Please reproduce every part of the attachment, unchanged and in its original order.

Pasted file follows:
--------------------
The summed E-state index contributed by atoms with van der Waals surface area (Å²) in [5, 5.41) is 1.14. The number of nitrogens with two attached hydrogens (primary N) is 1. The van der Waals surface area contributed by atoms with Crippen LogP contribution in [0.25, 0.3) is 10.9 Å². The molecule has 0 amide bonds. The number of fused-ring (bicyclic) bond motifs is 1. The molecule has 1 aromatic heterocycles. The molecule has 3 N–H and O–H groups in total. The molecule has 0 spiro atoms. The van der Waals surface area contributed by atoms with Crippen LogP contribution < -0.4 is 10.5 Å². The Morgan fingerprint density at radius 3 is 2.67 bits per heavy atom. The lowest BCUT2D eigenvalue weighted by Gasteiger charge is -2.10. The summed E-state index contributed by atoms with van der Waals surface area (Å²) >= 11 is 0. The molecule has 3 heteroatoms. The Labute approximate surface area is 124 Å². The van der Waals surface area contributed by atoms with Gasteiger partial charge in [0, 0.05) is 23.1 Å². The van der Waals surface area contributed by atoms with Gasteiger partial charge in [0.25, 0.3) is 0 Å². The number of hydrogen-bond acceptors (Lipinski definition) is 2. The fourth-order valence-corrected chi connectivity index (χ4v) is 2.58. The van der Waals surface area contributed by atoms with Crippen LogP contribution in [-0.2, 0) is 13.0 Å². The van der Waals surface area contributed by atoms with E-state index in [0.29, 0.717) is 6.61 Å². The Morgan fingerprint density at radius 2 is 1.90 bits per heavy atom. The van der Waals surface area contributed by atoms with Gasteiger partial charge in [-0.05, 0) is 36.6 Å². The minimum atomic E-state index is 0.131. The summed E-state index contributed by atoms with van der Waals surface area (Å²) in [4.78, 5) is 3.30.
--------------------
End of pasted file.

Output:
The summed E-state index contributed by atoms with van der Waals surface area (Å²) in [5, 5.41) is 1.14. The number of nitrogens with two attached hydrogens (primary N) is 1. The van der Waals surface area contributed by atoms with Crippen LogP contribution in [0.25, 0.3) is 10.9 Å². The molecule has 0 amide bonds. The number of fused-ring (bicyclic) bond motifs is 1. The molecule has 1 aromatic heterocycles. The molecule has 3 N–H and O–H groups in total. The molecule has 0 spiro atoms. The van der Waals surface area contributed by atoms with Crippen LogP contribution < -0.4 is 10.5 Å². The Morgan fingerprint density at radius 3 is 2.67 bits per heavy atom. The lowest BCUT2D eigenvalue weighted by Gasteiger charge is -2.10. The summed E-state index contributed by atoms with van der Waals surface area (Å²) >= 11 is 0. The molecule has 3 heteroatoms. The Labute approximate surface area is 124 Å². The van der Waals surface area contributed by atoms with Gasteiger partial charge in [0, 0.05) is 23.1 Å². The van der Waals surface area contributed by atoms with Gasteiger partial charge in [0.25, 0.3) is 0 Å². The number of hydrogen-bond acceptors (Lipinski definition) is 2. The fourth-order valence-corrected chi connectivity index (χ4v) is 2.58. The van der Waals surface area contributed by atoms with Crippen LogP contribution in [-0.2, 0) is 13.0 Å². The van der Waals surface area contributed by atoms with E-state index in [0.29, 0.717) is 6.61 Å². The Morgan fingerprint density at radius 2 is 1.90 bits per heavy atom. The van der Waals surface area contributed by atoms with Gasteiger partial charge in [-0.05, 0) is 36.6 Å². The minimum atomic E-state index is 0.131. The summed E-state index contributed by atoms with van der Waals surface area (Å²) in [4.78, 5) is 3.30.